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We've improved Slashdot's video section; now you can view our video interviews, product close-ups and site visits with all the usual Slashdot options to comment, share, etc. No more walled garden! It's a work in progress -- we hope you'll check it out (Learn more about the recent updates).


+ - Safeguard Justice! (.sj)

Submitted by howcome
howcome (618813) writes "Norway has two unused TLDs: one for the Svalbard and Jan Mayen (.sj) and one for Bouvet Island (.bv). I have an idea for how to use them to enhance privacy: when opening these domains for registration, we require registrants to follow certain rules. For a start, we could require files to be stored in Norway (to ensure Norwegian jurisdiction, which is slightly better than som other places) and mandatory encryption. Further, there could be restrictions on cookies (time-outs?), and standardized URLs for deleting personal information (e.g., Maybe we should require registrants to provide legible user agreements rather than today's confusing legal documents which we all claim to have read and understood. I've written up the idea in an article and there will be an open hearing (in Norwegian) on in September. I need help formulating more concrete proposals which balance meaningful privacy enhancements with creating compelling domains for registrants. Can the names of remote arctic islands give us shelter?"

+ - Opera Reader: Paging the web->

Submitted by
howcome writes "Around 2000 years ago, the Romans developed the codex. Different from scrolls – the previously accepted literary format – the codex had pages that were bound together into what we today call books. Browsers have since brought scrollbars back. Today, Opera released a labs build of its Opera Reader. With a few CSS3 extensions, common web content can be paged. Perhaps all those wonderful books in Project Gutenberg finally will look good in browsers?"
Link to Original Source

Comment: Re:One Problem... (Score 1) 320

by howcome (#37694760) Attached to: Opera Proposes Switching Browser Scrolling For 'Pages'
In Opera's implementation, the author does not specify the size of the output medium or where page breaks go. The browser will automatically lay out the content it finds room for given the constraints of the device. If there isn't room for all the content, new pages will be created. These can be accessed with PgDn/PgUp, gestures, or by controls added through JavaScript.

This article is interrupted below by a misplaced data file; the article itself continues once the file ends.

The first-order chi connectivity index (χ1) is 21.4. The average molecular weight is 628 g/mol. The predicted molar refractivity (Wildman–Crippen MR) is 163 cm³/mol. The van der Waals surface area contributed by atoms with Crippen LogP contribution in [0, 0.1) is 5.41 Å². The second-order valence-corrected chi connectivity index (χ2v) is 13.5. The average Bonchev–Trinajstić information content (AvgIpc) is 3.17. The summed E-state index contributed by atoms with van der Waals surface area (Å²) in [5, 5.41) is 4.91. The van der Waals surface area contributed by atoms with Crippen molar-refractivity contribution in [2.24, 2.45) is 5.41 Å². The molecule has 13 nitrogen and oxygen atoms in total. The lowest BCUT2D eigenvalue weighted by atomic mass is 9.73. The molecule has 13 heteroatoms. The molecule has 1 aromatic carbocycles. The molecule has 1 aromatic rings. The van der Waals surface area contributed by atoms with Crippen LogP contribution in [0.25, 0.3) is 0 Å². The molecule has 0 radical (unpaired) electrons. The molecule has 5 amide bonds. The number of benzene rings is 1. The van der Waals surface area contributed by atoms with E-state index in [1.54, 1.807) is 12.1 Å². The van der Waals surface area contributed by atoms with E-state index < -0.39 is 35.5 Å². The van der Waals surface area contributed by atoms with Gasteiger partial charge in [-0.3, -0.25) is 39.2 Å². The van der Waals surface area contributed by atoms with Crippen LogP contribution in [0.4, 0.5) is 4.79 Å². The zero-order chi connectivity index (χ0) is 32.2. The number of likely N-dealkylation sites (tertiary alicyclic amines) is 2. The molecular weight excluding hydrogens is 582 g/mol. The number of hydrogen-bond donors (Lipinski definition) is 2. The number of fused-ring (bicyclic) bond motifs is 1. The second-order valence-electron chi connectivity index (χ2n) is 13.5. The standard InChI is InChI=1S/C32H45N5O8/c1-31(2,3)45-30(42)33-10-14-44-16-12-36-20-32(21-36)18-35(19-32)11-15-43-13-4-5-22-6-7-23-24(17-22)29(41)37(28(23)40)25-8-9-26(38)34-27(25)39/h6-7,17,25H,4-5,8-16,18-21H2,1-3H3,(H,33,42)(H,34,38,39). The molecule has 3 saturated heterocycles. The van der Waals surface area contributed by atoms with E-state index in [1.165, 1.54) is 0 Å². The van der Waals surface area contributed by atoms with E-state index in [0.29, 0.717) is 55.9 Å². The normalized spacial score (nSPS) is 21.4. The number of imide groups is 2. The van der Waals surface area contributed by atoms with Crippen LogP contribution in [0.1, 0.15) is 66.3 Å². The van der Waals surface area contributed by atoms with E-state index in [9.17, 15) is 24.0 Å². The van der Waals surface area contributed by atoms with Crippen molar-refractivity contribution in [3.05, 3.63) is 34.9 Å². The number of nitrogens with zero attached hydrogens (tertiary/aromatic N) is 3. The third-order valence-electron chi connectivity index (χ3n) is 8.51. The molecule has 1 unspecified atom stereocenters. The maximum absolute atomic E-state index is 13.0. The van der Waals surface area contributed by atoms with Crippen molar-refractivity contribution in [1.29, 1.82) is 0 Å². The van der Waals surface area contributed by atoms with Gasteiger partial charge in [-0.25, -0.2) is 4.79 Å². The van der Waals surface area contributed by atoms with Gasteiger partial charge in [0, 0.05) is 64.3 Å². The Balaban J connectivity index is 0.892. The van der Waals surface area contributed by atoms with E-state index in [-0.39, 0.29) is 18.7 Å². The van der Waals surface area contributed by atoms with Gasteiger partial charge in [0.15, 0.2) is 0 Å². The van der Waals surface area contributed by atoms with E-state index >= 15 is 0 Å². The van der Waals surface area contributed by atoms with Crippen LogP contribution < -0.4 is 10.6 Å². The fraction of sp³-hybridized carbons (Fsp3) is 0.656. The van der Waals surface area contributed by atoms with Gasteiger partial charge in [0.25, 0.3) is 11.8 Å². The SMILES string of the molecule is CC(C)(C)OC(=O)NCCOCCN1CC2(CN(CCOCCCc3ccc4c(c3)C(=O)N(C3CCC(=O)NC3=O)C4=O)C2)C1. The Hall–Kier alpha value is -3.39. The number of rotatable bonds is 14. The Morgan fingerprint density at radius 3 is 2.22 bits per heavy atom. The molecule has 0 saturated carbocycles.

Comment: Re:jQuery Mobile (Score 1) 320

by howcome (#37694724) Attached to: Opera Proposes Switching Browser Scrolling For 'Pages'
True, is possible to split content into pages by way of JS. And JS libraries mean that not everyone have to write that code. But I challenge you to write a script that emulates the kind of layouts we are seeing here: Each row is a series of pages from the same article.

+ - IE8 breaks web standards promise

Submitted by
An anonymous reader writes "An article in The Register tells the story of how Microsoft's interoperability promise for IE8 was broken in less than six months. In March, Microsoft announced that their upcoming Internet Explorer 8 would: use its most standards compliant mode, IE8 Standards, as the default. Note the last word: default. Microsoft argued that, in light of their newly published interoperability principles, it was the right thing to do. This declaration heralded an about-face and was widely praised by the web standards community; people were stunned and delighted by Microsoft's promise. This week, the promise was broken."

+ - OOXML protesters outside ISO meeting

Submitted by
howcome writes "Steve Pepper, the chairman of the committee handling OOXML in Norway called on users all around the world to "Raise a storm of protest!" against OOXML. Steve addressed a crowd of 150 protesters in the streets of Oslo, just outside an ISO meeting. From his speech: "We are not here because we want to discredit the ISO. We are here because we want to defend ISO's integrity ... What we are against is the way in which what has always been an open and democratic organization, where each country has one vote, has been subverted by a large multinational corporation.""

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